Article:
The foreign secretary’s latest speech provided more colourful nonsense from his half-baked imagination
Anything – hair, cycling – can be sullied by association with Boris Johnson. You used to like cycling, but now that he does it, you have to get a bus. Sometimes, he’s not doing it on purpose; other times, poisoning the well is clearly part of his plan. Arguably, we have had enough of his own words, since his asinine yet menacing Valentine’s Day speech, but here he is on his time as the Telegraph’s Brussels correspondent in the 90s: “I was sort of chucking these rocks over the garden wall and I listened to this amazing crash from the greenhouse next door over in England as everything I wrote from Brussels was having this amazing, explosive effect on the Tory party, and it really gave me this, I suppose, rather weird sense of power.” Yeah. Super weird. Reframe an entire debate so that it centres on nonsense rather than fact and feel the thrill. Still, it didn’t seem important because it was only a matter of time before he changed his mind. More of his own words, in 2013: “Most of our problems are not caused by ‘Bwussels’, but by chronic British short-termism, inadequate management, sloth, low skills.” Too late, unfortunately – he had spread enough muck on the EU that even turning his hose on his compatriots wasn’t enough to detoxify it.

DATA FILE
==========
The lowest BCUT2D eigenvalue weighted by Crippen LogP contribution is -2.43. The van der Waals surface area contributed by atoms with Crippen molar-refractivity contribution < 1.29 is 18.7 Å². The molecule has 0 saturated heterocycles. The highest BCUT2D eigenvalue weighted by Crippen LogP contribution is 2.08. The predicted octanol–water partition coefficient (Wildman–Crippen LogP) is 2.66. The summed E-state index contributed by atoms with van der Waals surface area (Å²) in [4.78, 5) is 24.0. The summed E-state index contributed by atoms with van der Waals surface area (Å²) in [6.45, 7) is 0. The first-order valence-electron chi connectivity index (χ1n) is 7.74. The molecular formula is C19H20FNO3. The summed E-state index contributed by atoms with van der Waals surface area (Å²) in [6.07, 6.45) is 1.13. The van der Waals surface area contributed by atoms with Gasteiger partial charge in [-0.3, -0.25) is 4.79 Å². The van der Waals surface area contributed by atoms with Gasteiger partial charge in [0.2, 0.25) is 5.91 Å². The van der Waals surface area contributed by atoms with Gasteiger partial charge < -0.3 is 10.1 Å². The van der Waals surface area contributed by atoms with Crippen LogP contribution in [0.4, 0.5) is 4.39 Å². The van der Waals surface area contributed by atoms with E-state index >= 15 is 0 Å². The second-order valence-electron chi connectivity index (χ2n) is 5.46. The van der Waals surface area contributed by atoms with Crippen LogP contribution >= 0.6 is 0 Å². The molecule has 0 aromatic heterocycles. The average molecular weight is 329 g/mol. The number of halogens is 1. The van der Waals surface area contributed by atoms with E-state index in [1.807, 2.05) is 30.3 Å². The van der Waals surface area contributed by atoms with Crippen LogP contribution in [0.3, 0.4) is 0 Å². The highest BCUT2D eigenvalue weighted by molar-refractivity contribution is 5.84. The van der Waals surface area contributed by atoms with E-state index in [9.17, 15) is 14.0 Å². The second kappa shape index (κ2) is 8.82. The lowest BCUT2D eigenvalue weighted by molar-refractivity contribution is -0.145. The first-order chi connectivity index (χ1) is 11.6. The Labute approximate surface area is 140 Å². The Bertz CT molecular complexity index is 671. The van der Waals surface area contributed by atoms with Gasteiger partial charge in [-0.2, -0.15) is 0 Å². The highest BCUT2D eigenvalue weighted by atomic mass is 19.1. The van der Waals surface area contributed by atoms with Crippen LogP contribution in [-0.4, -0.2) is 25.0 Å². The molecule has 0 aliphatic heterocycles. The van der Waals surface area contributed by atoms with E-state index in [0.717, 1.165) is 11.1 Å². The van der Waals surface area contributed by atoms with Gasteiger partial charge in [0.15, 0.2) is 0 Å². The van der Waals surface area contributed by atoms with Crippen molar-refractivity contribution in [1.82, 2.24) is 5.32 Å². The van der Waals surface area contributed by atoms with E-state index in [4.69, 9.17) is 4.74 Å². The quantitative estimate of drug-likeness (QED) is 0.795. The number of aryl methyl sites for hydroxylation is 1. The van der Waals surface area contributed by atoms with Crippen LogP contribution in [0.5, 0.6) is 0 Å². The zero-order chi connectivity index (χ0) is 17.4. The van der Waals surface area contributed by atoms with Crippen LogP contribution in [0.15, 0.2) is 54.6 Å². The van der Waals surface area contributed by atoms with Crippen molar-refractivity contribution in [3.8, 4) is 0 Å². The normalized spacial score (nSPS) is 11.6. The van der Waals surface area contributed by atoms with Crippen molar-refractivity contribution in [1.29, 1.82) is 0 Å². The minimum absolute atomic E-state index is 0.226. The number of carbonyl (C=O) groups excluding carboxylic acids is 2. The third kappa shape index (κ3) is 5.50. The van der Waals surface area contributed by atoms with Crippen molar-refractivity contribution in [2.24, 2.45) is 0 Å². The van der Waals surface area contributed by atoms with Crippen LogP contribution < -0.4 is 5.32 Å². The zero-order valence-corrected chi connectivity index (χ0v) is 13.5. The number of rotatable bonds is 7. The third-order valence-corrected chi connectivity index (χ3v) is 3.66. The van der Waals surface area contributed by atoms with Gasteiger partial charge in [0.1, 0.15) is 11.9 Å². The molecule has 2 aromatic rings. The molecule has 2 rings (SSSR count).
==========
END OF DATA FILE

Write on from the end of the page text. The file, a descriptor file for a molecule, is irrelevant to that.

Today, he brought a message of love to remainers: it’s not enough to tell us we lost and should get over it. We should really feel heard, and then have it firmly explained how much better off we will be after, how much more money there will be for the NHS, how much more global we will be once we are out on our own, how much more innovative we can be once we don’t have any regulations, and how the EU doesn’t matter that much, considering how many of us live in Australia. In the midst of all that, we should be told how ineradicable the betrayal will be if we continue to argue against a programme that millions voted for, despite having no clue what it was.